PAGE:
You can’t fuse Persona that will have a level higher than your main character, but as a result of the social walking around and talking you do earlier in the game with those conversations and all, said fusions can cause the resulting Persona to get exp bonuses and then level up based on how much of the talking and such you do (Usually tied to whom you speak to and how often) – thus while you do have to level up somewhat by grinding, to reach the level the game expects you to be at for boss fights…you don’t have to grind all the way up. Effectively, the exp bonuses allow you to “cheat” the game out of grinding a few levels – and since you can technically just re-buy the Personas you fused together and do it again as long as you don’t make the same Persona again from the fusion, you can cheat the game out of a *lot* of grinding once you’ve got enough in-game currency to just ignore actually having to get Personas manually. Sometimes it gets a bit crazy, like the enchanting that Josh did in, only without crashing the game itself.

      There’s also strategies you can use to do less grinding this way – such as using a Persona that nulls fire – or even absorbs it – against a boss that spams fire attacks. Then the stats don’t even matter.

      That said – Persona 4 has enemies that give a ridiculous amount of exp, so if you fight them throughout the game, you can grind even less combat and just run away from the other encounters.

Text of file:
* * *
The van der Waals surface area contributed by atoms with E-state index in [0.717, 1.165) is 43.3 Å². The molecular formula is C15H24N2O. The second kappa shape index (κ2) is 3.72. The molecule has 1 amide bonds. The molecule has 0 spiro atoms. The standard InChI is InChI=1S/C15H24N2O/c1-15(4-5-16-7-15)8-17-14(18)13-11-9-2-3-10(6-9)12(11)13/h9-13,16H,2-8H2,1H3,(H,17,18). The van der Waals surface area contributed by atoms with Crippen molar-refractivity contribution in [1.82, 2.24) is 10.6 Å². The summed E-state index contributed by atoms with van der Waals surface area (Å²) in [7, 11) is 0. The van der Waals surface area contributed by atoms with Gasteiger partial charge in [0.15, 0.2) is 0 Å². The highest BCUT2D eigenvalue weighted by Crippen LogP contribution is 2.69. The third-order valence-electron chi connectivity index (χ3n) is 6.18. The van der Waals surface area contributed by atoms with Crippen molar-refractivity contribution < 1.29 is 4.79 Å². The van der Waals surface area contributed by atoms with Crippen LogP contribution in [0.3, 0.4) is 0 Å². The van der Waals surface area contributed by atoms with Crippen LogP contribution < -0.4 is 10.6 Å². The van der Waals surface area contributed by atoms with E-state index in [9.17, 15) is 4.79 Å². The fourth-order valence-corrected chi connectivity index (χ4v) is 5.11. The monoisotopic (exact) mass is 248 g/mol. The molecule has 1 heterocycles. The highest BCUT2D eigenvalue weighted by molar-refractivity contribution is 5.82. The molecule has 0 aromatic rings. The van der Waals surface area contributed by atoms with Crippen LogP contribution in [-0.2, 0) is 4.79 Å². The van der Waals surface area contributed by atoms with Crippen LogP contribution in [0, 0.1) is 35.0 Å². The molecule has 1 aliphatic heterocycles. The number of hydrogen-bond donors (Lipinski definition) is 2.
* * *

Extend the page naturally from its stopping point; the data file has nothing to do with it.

1. Daemian Lucifer says:

        “Well Persona 3, Persona 3 FES, and Persona 4 area all on PS2, so that's *three* games.”

        I wouldnt buy a new console,especially a portable one,for starcraft 3,half life 3 and planescape torment 3 combined,let alone a game I am not(yet)a fanboy of.

        1. Trix2000 says:

          To be fair to the PS2, it has a LOT of great RPGs if you’re into those.

          Given how lengthy and involved the Persona games are, too, you get a lotta bang for you buck there. And I don’t really see a grind issue unless you play on harder difficulties (except maybe P3P, where normal was kicking my butt)… usually I’d just fight everything I came across and it’d be plenty for the bosses.

          1. Daimbert says:

            I’ve played the two sets of games for over 1000 hours on the various systems they’ve been on. For the PS2, I’ve also had access to the two good Shadow Hearts games, Suikoden III, the Fatal Frame series, and the Silent Hill games. And those are just the ones that match up to my personal interests.

      2. Kristoffer says:

        I think the part were it would break for them isn’t the grinding, it’s all the long cutscenes at the end of each little arc. They’ll be furious while hitting that x button, watching characters go over things they already understand, and I don’t believe the mysterious fox wearing a bib will convince them otherwise.